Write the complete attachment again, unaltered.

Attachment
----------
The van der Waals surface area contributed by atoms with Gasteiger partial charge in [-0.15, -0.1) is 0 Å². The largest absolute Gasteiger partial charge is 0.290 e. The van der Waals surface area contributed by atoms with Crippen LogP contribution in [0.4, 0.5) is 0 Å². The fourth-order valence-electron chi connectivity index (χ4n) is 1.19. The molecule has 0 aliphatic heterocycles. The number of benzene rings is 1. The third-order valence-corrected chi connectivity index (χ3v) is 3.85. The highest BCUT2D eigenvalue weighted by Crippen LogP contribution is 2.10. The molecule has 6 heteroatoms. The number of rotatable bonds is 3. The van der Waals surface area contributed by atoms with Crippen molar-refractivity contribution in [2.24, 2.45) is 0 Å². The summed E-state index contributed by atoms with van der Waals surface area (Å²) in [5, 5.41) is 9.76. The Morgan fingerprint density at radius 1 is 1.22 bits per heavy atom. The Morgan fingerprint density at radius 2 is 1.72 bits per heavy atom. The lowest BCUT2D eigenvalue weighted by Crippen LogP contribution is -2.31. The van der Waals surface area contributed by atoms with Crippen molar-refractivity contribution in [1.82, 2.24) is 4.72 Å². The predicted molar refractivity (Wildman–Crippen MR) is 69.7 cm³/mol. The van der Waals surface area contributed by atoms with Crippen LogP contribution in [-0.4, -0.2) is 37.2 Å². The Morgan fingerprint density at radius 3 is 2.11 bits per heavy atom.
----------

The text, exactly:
The van der Waals surface area contributed by atoms with Gasteiger partial charge in [-0.15, -0.1) is 0 Å². The largest absolute Gasteiger partial charge is 0.290 e. The van der Waals surface area contributed by atoms with Crippen LogP contribution in [0.4, 0.5) is 0 Å². The fourth-order valence-electron chi connectivity index (χ4n) is 1.19. The molecule has 0 aliphatic heterocycles. The number of benzene rings is 1. The third-order valence-corrected chi connectivity index (χ3v) is 3.85. The highest BCUT2D eigenvalue weighted by Crippen LogP contribution is 2.10. The molecule has 6 heteroatoms. The number of rotatable bonds is 3. The van der Waals surface area contributed by atoms with Crippen molar-refractivity contribution in [2.24, 2.45) is 0 Å². The summed E-state index contributed by atoms with van der Waals surface area (Å²) in [5, 5.41) is 9.76. The Morgan fingerprint density at radius 1 is 1.22 bits per heavy atom. The Morgan fingerprint density at radius 2 is 1.72 bits per heavy atom. The lowest BCUT2D eigenvalue weighted by Crippen LogP contribution is -2.31. The van der Waals surface area contributed by atoms with Crippen molar-refractivity contribution in [1.82, 2.24) is 4.72 Å². The predicted molar refractivity (Wildman–Crippen MR) is 69.7 cm³/mol. The van der Waals surface area contributed by atoms with Crippen LogP contribution in [-0.4, -0.2) is 37.2 Å². The Morgan fingerprint density at radius 3 is 2.11 bits per heavy atom.